Reliability & safety
Technology is new but Renault reliability is improving
With a lot less moving parts than in a petrol or diesel car, electric cars tend to be more reliable by default. Buyers must lease the Fluence's batteries on a monthly basis, though, but that lease price does at least include breakdown recovery and running out of charge – plus a promise to replace the battery if it degrades to quickly. Renault’s dodgy reputation for reliability has also improved recently, with the French manufacturer actually climbing up the 2013 Driver Power customer satisfaction survey’s manufacturers rankings. Placing 21st out of 32, Renault is on course, provided it can keep improving. Combine that with the simpler engineering of the electric motor and the Fluence should be fairly reliable – even though the car itself is far too rare to qualify for the survey on its own terms.
Engines, drive & performance
Electric power makes for smooth and silent progress
The star rating reflects the Fluence’s lack of range and driving fun. If the aim is to match a standard car, then it falls well short. But, if you take it on its own terms, then the silent electric motor and single-speed gearbox make it very easy to drive. It's also very calming, with no vibration or harsh engine noise to bother passengers. Around town it feels zippy enough and there's a reasonable amount of power if you need to overtake, too – despite the relatively slow sounding 0-62mph time of 13 seconds. The handling is stable, if unengaging, and, to be frank, not much fun.
Price, value for money & options
Standard kit includes sat-nav and air-conditioning
The Fluence ZE does, at first glance, seem like better value than other equivalent electric cars – but that’s because the batteries aren’t included in the list price. But you do still have to pay a monthly leasing fee of £81, which really does add up over time. The Fluence does qualify for the £5,000 government grant, which takes the price down a bit more, but in the end, whatever money you save up front is quickly counterbalanced by the battery rental. Charging is undeniably inexpensive, but again, you have to have the batteries to charge. The basic Expression+ model comes with cruise control, sat-nav, air-conditioning, and automatic headlights and windscreen wipers as standard.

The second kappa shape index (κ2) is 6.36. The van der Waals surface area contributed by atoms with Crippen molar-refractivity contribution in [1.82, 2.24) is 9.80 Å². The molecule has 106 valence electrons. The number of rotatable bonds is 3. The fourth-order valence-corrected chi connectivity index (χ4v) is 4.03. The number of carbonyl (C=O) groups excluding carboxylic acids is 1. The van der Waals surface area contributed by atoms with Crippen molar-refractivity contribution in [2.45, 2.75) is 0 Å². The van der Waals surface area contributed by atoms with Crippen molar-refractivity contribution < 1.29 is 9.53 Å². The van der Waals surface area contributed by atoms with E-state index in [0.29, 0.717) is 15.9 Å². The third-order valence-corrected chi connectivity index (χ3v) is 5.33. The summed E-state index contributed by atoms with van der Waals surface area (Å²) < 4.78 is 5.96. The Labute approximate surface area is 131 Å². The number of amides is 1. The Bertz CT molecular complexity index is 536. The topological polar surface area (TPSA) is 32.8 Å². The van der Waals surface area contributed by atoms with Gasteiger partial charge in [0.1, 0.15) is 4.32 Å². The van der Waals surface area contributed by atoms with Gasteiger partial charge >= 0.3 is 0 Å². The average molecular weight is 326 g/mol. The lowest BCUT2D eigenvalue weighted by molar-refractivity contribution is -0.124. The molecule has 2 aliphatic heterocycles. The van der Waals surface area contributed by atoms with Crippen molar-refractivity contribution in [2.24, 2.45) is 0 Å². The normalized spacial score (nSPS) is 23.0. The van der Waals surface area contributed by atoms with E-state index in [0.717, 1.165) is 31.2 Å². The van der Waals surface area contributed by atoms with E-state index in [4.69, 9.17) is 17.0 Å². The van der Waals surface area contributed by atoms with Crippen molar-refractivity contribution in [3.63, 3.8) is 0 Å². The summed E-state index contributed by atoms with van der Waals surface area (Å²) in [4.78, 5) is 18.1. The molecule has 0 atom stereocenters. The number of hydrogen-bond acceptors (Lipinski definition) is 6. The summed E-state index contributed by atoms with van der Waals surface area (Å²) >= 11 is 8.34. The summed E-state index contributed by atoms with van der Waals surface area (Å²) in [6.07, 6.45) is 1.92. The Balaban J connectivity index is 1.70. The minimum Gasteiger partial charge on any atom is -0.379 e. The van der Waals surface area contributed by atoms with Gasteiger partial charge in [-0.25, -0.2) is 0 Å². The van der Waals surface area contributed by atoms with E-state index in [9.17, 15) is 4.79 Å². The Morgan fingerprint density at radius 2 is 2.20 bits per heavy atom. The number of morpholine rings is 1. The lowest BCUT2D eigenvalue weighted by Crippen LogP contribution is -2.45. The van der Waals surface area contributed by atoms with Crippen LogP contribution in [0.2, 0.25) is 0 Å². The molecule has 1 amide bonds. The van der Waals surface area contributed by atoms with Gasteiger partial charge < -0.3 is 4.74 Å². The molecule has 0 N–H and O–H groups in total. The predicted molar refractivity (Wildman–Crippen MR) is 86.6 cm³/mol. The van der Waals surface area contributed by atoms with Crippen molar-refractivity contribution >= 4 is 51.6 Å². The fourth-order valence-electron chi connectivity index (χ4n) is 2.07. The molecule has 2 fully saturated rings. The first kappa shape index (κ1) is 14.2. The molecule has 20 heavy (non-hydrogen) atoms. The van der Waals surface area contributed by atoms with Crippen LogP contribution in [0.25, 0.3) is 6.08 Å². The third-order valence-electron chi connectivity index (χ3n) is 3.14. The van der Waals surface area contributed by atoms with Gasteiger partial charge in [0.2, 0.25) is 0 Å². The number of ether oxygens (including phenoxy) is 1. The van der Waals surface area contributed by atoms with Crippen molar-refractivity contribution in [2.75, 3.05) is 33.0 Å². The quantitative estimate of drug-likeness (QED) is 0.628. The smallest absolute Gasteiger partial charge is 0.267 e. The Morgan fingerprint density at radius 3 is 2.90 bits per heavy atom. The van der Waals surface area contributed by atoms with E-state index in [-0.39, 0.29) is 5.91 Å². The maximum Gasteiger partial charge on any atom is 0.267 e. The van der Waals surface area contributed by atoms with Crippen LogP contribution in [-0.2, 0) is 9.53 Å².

What the others say
Despite only boasting 94bhp the Fluence feels like it has plenty of power. That's down to the 226Nm torque figure that – unlike a combustion-engined car – is available as soon as you put your foot down. This means acceleration off the line is impressive but it certainly doesn't look it from its official 13-second 0-62mph time.
The Fluence is also engineered for Renault's so-called Quickdrop system, in which the battery pack is removed from underneath the car to be replaced by a fully charged one in around three minutes. However, the roll-out of Quickdrop stations is not looking particularly speedy, even in the Fluence's native France, so don’t expect this solution to have much relevance when the car is launched here.
Renault solves the problem of price and depreciation of an electric car by selling the car minus the battery at around the same price as a diesel car (after the government £5,000 subsidy). Then leasing the battery at £70 per month which, with the cost of electricity, works out about the same as running a diesel car.